The Goguen element of the Cardano blockchain’s development will add the ability to build decentralized applications (DApps) on the platform, and create utility of the blockchain. This means that developers, entrepreneurs and enterprises will be able to build their solutions on the blockchain, so we will start to see the first real world use cases for Cardano. The native asset functionality is due to be deployed on mainnet in the next few weeks, and the refreshed ‘Plutus Playground’ was launched last month, providing an environment for writing and testing smart contracts in Cardano’s native smart contract development language, Plutus. The Plutus scripting language will be available for use on the Cardano mainnet later this year. Plutus is designed for flexibility and security in the world of DApp building, for industries including supply chains, track and trace, medical records, identity, voting, property registration, P2P payments, financial systems and a vast array of additional use cases.
In 2021, we will also see the continued development of ‘Voltaire’, Cardano’s decentralized governance component, designed to put control over the future of the blockchain in the hands of the community. In early January, Cardano launched the third in a series of innovation funding rounds, seeking proposals for the future development of the Cardano ecosystem. These funding rounds are one component of Voltaire, which is called ‘Project Catalyst’. This allows ada-holders to decide, through a novel ‘on-chain’ voting process, with which proposals are funded. This latest $500,000 round follows the successful completion of ‘Fund 2’, a $250,000 round, which attracted proposals on everything from improvements to Cardano, to Cardano adoption in West Africa and educational initiatives designed to simplify development on Cardano, lowering the barriers to entry for developers to build on the blockchain.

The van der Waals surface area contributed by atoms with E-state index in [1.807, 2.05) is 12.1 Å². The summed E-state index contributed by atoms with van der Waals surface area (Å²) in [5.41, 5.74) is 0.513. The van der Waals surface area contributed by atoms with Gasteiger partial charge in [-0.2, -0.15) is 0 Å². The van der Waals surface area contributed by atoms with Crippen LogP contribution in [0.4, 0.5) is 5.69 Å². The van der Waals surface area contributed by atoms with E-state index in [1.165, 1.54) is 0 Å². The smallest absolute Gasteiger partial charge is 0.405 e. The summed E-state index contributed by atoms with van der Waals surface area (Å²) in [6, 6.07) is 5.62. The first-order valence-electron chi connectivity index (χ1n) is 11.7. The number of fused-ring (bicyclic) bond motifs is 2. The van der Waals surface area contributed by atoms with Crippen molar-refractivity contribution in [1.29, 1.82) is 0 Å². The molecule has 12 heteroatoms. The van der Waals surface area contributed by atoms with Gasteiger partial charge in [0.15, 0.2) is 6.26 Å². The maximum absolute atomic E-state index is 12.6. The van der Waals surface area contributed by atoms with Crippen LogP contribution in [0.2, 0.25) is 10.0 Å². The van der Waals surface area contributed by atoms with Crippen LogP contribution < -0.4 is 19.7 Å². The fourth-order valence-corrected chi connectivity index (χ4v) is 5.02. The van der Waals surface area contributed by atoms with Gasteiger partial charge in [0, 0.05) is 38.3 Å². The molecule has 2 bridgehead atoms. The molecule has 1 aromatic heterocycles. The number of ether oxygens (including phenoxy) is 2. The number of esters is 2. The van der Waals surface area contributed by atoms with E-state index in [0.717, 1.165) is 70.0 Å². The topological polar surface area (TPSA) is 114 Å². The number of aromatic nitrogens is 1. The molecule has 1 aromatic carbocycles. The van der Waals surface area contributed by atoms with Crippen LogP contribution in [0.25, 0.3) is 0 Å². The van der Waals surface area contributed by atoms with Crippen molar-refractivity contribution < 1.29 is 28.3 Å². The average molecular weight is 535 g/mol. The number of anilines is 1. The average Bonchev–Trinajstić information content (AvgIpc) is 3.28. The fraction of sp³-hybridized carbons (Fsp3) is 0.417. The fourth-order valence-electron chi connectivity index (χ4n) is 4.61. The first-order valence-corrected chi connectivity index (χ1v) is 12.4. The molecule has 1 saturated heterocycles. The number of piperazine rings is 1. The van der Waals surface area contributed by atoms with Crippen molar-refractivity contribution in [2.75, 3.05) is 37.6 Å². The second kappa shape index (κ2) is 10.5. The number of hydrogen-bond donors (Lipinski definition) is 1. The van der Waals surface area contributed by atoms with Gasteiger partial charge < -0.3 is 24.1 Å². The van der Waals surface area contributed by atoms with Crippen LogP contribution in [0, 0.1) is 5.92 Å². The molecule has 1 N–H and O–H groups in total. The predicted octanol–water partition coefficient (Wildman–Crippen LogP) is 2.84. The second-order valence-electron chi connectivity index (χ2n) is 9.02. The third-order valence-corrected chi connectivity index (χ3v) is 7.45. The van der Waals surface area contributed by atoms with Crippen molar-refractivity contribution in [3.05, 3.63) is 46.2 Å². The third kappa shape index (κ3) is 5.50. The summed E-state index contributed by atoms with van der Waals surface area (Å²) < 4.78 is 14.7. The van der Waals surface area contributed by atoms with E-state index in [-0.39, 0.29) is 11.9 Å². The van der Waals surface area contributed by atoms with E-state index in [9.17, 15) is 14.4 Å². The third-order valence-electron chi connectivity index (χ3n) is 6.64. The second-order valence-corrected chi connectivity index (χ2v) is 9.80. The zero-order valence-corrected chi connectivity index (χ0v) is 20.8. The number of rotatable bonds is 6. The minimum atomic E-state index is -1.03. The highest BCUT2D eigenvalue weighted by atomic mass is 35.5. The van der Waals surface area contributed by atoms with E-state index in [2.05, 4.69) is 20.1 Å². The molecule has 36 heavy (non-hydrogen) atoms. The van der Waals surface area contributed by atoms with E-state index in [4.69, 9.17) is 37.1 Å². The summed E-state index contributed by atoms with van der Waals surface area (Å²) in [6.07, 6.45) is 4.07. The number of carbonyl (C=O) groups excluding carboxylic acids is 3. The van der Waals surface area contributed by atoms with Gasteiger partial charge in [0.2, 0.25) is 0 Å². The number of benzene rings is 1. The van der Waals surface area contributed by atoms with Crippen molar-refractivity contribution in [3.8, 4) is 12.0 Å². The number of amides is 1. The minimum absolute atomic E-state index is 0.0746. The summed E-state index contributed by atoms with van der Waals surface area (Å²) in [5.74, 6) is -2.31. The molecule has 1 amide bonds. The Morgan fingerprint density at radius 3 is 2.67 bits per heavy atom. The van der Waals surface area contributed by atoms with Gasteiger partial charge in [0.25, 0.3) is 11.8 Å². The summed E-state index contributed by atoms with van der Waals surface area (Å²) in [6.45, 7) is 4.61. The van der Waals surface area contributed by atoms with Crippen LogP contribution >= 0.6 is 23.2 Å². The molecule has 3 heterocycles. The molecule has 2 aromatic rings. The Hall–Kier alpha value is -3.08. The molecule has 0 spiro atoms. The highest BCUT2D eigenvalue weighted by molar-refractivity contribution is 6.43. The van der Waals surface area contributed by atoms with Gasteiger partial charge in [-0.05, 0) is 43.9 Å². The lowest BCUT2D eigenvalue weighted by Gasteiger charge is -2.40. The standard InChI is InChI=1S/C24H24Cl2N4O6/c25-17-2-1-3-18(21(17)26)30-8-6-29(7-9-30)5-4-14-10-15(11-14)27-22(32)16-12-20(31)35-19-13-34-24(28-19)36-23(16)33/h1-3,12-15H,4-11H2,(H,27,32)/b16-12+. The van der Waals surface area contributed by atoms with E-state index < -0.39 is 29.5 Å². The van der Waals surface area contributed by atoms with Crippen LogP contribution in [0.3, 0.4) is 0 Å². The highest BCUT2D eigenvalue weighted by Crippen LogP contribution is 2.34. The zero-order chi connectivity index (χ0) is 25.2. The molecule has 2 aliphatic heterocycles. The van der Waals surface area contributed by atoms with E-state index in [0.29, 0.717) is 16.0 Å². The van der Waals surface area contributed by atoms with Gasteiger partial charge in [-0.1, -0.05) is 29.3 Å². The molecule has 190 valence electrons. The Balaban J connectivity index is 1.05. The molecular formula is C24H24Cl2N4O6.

Project Catalyst aims to be the world’s largest decentralized innovation fund, and with 1,725 unique wallets, 4,300 members and 566M ada participating in the vote, it has more unique voters than the world’s top 100 ‘decentralised autonomous organisations’ (DAO’s) combined.
The final piece of the puzzle is Basho, an era of optimization, improving the scalability and interoperability of the network. Basho is about improving the underlying performance of the Cardano network to better support growth and adoption for applications with high transaction volume.
Overall, Basho will see Cardano become one of the most high performance, resilient, and flexible blockchain platforms in the industry. This will provide a network infrastructure with the capability to scale in a sustainable, secure way, as well as the ability to add new functionality without compromising the reliability at the core of the network.
The deployment of native tokens marks a significant stage in Cardano’s journey, bringing it closer to true decentralization and scalability, utility, and sustainable governance. When Mary is implemented, users will be able to create their own tokens for a large range of innovative applications: Decentralized Finance (DeFi), and countless other business use cases.
James Bowater in conversation with Aparna Jue, Product Director at IOHK